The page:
Chalk paint too thick? Learn how to thin chalk paint with this quick tip! The first thing you might notice when you begin painting with chalk style paint is that the consistency is quite thick. This can make it tricky to apply. Learn how to water down chalk paint so it’s faster and easier to paint furniture.
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If you are diving into the world of chalk paint, then you’ve probably already realized it’s a bit different from other paints. Chalk style paints (particularly Annie Sloan Chalk Paint–the original and trademarked Chalk Paint) are quite thick.
Chalk Paint Too Thick?
Thicker chalk style paints can be a real asset when you realize you’ll likely only need one coat of paint on a piece. However, the thick paint can also be hard to work with. The brushstrokes left by this thick paint are also quite defined.
And, if you’re like me, you’re probably planning on doing a second coat anyway (I always miss at least a few spots on the first coat!). In which case it really doesn’t make sense to struggle through painting with ultra-thick paint.
Luckily, it’s easy to water down chalk paint to make it easier to work with, lessen brushstrokes, and even help your paint can go a little further.
How to Thin Down Chalk Paint Step by Step
If you’d rather watch a video, find one linked at the end of this quick tutorial.
Supplies: You’ll need chalk paint, a paint stick for stirring, a separate cup/container, water, a measuring spoon and a little tinfoil.
1. Pour some chalk paint into a separate container.
First, move some paint into a separate container (I usually use a plastic cup). You can gauge the amount based on the size of your project, but for the sake of demonstration I’m using 1/3 cup of paint.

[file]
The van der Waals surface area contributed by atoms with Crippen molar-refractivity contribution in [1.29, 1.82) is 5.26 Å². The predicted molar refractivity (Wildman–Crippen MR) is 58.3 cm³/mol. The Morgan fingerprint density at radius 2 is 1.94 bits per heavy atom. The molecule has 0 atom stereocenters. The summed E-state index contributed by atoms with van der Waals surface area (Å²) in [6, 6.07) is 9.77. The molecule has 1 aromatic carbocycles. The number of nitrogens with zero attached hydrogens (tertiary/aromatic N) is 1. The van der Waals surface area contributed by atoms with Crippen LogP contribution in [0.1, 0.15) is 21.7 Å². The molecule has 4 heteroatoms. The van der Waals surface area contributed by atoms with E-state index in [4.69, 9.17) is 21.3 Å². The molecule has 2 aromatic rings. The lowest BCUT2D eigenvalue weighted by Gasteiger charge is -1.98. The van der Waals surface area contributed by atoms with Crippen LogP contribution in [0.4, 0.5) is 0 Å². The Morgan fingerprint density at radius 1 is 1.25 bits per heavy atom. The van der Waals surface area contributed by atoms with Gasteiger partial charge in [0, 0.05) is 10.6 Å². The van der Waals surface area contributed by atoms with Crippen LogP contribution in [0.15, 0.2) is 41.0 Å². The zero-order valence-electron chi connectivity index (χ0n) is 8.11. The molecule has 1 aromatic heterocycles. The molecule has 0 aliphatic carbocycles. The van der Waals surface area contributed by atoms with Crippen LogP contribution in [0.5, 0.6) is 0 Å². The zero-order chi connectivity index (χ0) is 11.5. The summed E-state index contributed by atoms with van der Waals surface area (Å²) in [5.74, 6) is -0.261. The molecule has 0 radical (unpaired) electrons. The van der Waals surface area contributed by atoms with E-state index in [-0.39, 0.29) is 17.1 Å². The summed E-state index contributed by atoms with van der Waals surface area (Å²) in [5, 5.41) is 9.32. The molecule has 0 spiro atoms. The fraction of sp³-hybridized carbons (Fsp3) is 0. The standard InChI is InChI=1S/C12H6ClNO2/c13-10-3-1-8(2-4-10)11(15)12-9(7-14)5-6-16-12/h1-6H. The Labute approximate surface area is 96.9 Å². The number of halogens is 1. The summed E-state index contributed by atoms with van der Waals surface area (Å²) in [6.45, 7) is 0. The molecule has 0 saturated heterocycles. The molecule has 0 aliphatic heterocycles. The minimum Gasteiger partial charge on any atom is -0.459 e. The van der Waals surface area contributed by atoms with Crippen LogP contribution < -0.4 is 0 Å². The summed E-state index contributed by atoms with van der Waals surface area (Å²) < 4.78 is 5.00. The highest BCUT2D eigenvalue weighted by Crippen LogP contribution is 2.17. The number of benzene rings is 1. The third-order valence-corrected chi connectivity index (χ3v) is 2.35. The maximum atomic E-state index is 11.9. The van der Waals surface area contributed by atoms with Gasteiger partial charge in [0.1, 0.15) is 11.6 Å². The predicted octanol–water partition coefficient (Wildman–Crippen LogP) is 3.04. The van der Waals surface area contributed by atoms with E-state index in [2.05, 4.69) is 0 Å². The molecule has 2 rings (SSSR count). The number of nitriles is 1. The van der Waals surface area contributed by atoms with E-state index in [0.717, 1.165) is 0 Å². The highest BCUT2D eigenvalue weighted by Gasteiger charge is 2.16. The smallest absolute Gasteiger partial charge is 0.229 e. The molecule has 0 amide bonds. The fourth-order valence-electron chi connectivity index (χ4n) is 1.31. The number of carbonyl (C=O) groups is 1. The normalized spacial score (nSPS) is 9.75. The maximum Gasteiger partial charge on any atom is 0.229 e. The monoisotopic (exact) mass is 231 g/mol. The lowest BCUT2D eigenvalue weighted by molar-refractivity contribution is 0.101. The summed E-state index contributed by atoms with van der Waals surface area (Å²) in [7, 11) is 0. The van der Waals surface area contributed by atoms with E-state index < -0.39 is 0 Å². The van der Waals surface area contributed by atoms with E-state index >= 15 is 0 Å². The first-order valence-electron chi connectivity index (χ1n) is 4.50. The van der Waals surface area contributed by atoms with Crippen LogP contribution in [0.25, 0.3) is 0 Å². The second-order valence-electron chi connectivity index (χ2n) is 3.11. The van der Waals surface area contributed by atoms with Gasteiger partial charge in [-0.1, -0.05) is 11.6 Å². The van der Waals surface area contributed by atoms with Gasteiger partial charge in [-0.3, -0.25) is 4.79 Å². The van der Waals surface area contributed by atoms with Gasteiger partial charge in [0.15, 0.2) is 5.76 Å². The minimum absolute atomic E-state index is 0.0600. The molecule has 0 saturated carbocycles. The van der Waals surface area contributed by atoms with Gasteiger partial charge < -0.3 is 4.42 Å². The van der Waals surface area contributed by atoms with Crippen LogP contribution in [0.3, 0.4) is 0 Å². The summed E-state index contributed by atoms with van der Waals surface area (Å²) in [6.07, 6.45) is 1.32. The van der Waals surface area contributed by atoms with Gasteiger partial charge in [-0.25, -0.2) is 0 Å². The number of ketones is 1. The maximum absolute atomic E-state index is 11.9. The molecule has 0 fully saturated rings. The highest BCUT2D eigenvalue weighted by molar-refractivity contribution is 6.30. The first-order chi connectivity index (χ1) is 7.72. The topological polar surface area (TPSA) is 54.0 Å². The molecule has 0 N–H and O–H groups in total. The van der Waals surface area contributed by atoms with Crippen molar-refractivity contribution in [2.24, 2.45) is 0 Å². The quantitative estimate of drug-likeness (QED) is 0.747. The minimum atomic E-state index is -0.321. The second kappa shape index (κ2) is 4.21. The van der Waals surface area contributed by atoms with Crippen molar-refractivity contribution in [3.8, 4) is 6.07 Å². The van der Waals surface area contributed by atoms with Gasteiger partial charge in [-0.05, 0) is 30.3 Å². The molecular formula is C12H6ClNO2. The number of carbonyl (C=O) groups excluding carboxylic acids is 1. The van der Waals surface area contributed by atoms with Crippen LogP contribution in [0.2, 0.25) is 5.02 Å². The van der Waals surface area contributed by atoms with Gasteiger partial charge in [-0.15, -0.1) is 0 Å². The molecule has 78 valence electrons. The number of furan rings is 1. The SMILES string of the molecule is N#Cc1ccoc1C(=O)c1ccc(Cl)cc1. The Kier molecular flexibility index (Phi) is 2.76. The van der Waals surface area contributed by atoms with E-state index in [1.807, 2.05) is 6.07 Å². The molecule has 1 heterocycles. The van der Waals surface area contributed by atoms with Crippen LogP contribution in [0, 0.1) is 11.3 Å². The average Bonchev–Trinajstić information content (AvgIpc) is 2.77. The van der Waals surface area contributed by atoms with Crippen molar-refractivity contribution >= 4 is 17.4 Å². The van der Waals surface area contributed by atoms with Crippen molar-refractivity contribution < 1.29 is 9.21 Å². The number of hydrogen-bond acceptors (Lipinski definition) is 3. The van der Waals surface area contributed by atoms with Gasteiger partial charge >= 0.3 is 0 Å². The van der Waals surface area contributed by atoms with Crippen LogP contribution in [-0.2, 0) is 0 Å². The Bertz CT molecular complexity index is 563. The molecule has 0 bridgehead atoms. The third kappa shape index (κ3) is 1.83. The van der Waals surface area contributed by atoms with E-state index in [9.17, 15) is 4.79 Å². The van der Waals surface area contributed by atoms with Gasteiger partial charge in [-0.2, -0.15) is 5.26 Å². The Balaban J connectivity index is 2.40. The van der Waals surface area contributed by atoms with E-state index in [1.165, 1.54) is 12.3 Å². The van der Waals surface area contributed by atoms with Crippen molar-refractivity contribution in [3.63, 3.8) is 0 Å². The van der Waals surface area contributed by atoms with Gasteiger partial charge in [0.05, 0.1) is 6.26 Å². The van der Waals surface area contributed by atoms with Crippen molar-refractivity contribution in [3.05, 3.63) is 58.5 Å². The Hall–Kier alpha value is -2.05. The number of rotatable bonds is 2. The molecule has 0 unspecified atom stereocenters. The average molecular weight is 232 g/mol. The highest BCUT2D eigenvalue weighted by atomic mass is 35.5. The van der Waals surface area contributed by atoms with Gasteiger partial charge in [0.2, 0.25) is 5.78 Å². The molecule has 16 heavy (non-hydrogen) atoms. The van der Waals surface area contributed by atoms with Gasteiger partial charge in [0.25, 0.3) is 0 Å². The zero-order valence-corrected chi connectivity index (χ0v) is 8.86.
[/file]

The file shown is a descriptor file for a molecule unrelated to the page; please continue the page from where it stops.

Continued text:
Tip: When pouring your paint into a separate container, wrap a section of tinfoil around the rim of your can. This prevents the paint from flowing over the rim of the can and making it all gunky like the can above!
2. Add water to the chalk paint.
To 1/3 cup of chalk paint, I will add about 1/2 teaspoon of water at a time. If you know you’ll be using a larger amount of paint, feel free to start with more paint in the cup. Since you have the paint in a separate container it’s easy to add a little more paint if you mistakenly water it down too much.
Stir the paint thoroughly.
I think I’ve seen Annie Sloan recommend about a 10 to 1 ratio when thinning down paint. My method uses less water at the start, but by the time we’re done adjusting the consistency we’ll probably be closer to something like 10 to 1. It’s really just all about achieving the consistency you are after!
3. Add more water as needed.
Continue adding water in small amounts and stirring well between additions until the desired consistency is reached.
You can even thin the paint down to a wash to create some interesting effects as you paint furniture or other projects.
4. Time to paint!
Now you are ready to paint your project.
What Kind of Water Should I Use?
Remember to always thin your paint down in a separate container–not in the original can. We have filtered water so I usually just use some of that, but distilled would be a great choice especially if you anticipate that you may be storing the thinned down paint for some time while you make progress on your project.
So long as you are using a separate container to thin down your paint though that will protect the full can.
Paints: I find that Annie Sloan Chalk Paint and Rust-Oleum Chalked tend to be thicker and I often thin these paints down before using.
Brushstrokes: Know that you will still have brushstrokes even with thinned down chalk paint. If you are looking for a paint without brushstrokes, chalk paint probably isn’t the right choice for your project.
Stir the paint: After adding water to paint don’t forget to stir it occasionally to keep the liquid mixed in well.
Storing paint: When I’m ready to store my chalk paint that I’ve transferred to a plastic cup I cover it with a piece of plastic wrap and rubber bands to store.
Whether you love to paint furniture or use chalk paints on craft projects, I hope that this quick tip was helpful!